Written by Susheela Hegde on 02 October 2017
Spirituality, in this age and time, has become a border-less marketplace. It is awash with a mind-boggling variety of schools of thoughts and teaching methods. While some modern gurus claim to offer the most ancient teachings and techniques in their “original” forms, others hold out innovative tools that have been supposedly derived from the best of the practices followed in many ancient civilizations. And we often come across fusion philosophies that seek to explain Eastern mysticism with Western rationalism, basically seeking acceptance in both the worlds.
In a world where marketing principles rule the roost, the spiritual marketplace too is flooded with attractively packaged paths and learning methods. In this globalisation era, Indian spiritual gurus from all hues and creeds aim at making their brands as global as possible. No wonder many brands boast Himalayan roots (read Indian) and at least some following in many countries.
If spiritual gurus, as well as their teachings and techniques are exploding in terms of numbers and diversity, so are the communities of seekers. People from all walks of life are increasingly lapping up “spiritual wisdom” from all and sundry. Whether to fix up their sagging career, or to sex up their failing relationships, whether to quickly move up the social ladder, or even to remain “young” forever, people seem to be taking refuge in spirituality as the last resort.
Truly speaking, spirituality is like drug to many of us. After tasting the first blood with some method we go on to dabble with many more products, seeking more and more highs, as we progress. The question is do we really make any progress along the way or is it just like digging shallow pits all over and not finding water anywhere? Is it not more of spirituality exploration than self exploration?
Although all paths supposedly lead to the destination, the truth is all travellers do not reach there. In fact, majority seekers abandon the journey midway, or find themselves running here and there trying to pick whatever catches their attention. For many, spiritual journeys are not simple and linear. They are, in fact, riddled with all sorts of mind-numbing complexities.
Taking up a spiritual path is like entering a tunnel not knowing when and how the journey ends. Unlike in the traditional spiritual paths that operate within the framework of religiosity, practitioners of new age spirituality do not hesitate to change course, often, many times. If traditional religious practices reek of rigidity and dogmatic fervour, one can say modern spirituality tends to breed cult following or spiritual shopping.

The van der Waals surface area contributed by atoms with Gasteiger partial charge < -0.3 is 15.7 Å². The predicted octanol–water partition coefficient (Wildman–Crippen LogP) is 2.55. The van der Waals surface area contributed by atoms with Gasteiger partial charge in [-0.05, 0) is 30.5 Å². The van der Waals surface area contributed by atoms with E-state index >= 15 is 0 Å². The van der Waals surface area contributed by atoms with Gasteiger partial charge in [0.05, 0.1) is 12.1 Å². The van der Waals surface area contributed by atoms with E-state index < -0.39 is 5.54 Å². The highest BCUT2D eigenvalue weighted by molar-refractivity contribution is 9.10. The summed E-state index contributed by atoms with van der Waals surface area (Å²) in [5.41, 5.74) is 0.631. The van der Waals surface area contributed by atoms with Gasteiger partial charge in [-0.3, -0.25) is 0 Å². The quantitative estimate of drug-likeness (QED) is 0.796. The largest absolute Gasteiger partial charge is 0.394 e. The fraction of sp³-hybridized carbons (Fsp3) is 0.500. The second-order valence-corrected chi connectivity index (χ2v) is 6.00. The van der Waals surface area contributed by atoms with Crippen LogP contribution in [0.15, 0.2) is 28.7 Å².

In order to curtail the tendency of shopping, many modern methods come with intriguing built-in tactics, injecting ample doses of fear factors to retain the loyalty of their followers. However, spiritual shopping is a common phenomenon.
Few consider spiritual shoppers as serious seekers. The question is why does a seeker flit from one guru to another, system to system, and path to path? Is there a way to hit the right path in the beginning itself?
A sane advice says one should examine several teachings before settling on one, and then stick to it till the end. However, many people may not hit the spiritual road consciously, and they may bump into one path or the other as a reactionary step in response to certain factors in their life. They can only discover their compatibility or lack of it with the path as they proceed. Sometimes, it so happens that a method that looks most suitable today turns obsolete tomorrow.
One may also ask is shopping really injurious to the seeker’s spiritual health? Are these wandering souls just a fickle-minded or impatient lot? Isn’t it possible to progress through the shopping? Can’t shopping be an enriching experience, helping the shopper develop the wisdom to separate wheat from the chaff?
The positive side of spiritual shopping is instead of getting holed up in a single path, going on an open-minded exploration can help us objectively look at each path, and imbibe only those principles that take us forward. It can even be a way to avoid being sucked into a cult, a costly price for being loyal to one path.